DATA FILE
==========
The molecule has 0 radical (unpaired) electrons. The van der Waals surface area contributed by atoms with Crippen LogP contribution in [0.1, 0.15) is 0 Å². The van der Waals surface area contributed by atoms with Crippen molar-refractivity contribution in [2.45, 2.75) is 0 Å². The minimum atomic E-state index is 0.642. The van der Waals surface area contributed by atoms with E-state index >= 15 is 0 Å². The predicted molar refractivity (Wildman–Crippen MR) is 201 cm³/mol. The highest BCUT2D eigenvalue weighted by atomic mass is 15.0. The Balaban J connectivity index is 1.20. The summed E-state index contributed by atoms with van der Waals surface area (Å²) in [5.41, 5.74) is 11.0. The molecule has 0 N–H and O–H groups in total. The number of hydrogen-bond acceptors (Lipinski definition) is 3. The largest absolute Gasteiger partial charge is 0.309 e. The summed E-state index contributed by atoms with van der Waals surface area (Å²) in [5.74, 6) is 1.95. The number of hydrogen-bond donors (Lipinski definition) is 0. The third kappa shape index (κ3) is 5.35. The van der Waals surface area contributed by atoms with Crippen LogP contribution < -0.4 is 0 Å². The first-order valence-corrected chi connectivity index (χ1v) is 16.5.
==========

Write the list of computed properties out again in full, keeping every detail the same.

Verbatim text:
The molecule has 0 radical (unpaired) electrons. The van der Waals surface area contributed by atoms with Crippen LogP contribution in [0.1, 0.15) is 0 Å². The van der Waals surface area contributed by atoms with Crippen molar-refractivity contribution in [2.45, 2.75) is 0 Å². The minimum atomic E-state index is 0.642. The van der Waals surface area contributed by atoms with E-state index >= 15 is 0 Å². The predicted molar refractivity (Wildman–Crippen MR) is 201 cm³/mol. The highest BCUT2D eigenvalue weighted by atomic mass is 15.0. The Balaban J connectivity index is 1.20. The summed E-state index contributed by atoms with van der Waals surface area (Å²) in [5.41, 5.74) is 11.0. The molecule has 0 N–H and O–H groups in total. The number of hydrogen-bond acceptors (Lipinski definition) is 3. The largest absolute Gasteiger partial charge is 0.309 e. The summed E-state index contributed by atoms with van der Waals surface area (Å²) in [5.74, 6) is 1.95. The number of hydrogen-bond donors (Lipinski definition) is 0. The third kappa shape index (κ3) is 5.35. The van der Waals surface area contributed by atoms with Crippen LogP contribution < -0.4 is 0 Å². The first-order valence-corrected chi connectivity index (χ1v) is 16.5.